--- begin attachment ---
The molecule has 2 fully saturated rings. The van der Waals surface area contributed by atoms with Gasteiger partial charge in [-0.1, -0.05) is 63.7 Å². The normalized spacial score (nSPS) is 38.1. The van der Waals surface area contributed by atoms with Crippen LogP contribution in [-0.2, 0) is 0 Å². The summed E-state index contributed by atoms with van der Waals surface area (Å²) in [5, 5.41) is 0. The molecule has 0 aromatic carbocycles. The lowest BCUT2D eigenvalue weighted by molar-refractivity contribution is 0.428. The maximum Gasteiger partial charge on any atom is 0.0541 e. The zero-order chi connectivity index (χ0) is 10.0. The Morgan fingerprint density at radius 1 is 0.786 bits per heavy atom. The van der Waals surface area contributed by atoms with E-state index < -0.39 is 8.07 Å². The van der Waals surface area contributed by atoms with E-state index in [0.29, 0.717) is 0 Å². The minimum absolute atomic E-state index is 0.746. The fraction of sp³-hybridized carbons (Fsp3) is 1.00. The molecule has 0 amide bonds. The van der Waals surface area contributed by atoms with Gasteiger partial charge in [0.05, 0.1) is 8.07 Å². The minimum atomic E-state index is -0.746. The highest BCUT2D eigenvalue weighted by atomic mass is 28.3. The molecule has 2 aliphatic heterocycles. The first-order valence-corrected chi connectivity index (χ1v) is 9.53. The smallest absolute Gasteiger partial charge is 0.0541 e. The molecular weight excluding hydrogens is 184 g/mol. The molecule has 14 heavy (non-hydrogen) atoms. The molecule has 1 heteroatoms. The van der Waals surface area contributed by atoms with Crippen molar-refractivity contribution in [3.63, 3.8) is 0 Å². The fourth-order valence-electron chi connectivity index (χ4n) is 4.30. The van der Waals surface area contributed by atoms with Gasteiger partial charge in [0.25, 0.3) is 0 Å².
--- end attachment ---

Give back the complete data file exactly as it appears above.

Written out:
The molecule has 2 fully saturated rings. The van der Waals surface area contributed by atoms with Gasteiger partial charge in [-0.1, -0.05) is 63.7 Å². The normalized spacial score (nSPS) is 38.1. The van der Waals surface area contributed by atoms with Crippen LogP contribution in [-0.2, 0) is 0 Å². The summed E-state index contributed by atoms with van der Waals surface area (Å²) in [5, 5.41) is 0. The molecule has 0 aromatic carbocycles. The lowest BCUT2D eigenvalue weighted by molar-refractivity contribution is 0.428. The maximum Gasteiger partial charge on any atom is 0.0541 e. The zero-order chi connectivity index (χ0) is 10.0. The Morgan fingerprint density at radius 1 is 0.786 bits per heavy atom. The van der Waals surface area contributed by atoms with E-state index < -0.39 is 8.07 Å². The van der Waals surface area contributed by atoms with E-state index in [0.29, 0.717) is 0 Å². The minimum absolute atomic E-state index is 0.746. The fraction of sp³-hybridized carbons (Fsp3) is 1.00. The molecule has 0 amide bonds. The van der Waals surface area contributed by atoms with Gasteiger partial charge in [0.05, 0.1) is 8.07 Å². The minimum atomic E-state index is -0.746. The highest BCUT2D eigenvalue weighted by atomic mass is 28.3. The molecule has 2 aliphatic heterocycles. The first-order valence-corrected chi connectivity index (χ1v) is 9.53. The smallest absolute Gasteiger partial charge is 0.0541 e. The molecular weight excluding hydrogens is 184 g/mol. The molecule has 14 heavy (non-hydrogen) atoms. The molecule has 1 heteroatoms. The van der Waals surface area contributed by atoms with Crippen molar-refractivity contribution in [3.63, 3.8) is 0 Å². The fourth-order valence-electron chi connectivity index (χ4n) is 4.30. The van der Waals surface area contributed by atoms with Gasteiger partial charge in [0.25, 0.3) is 0 Å².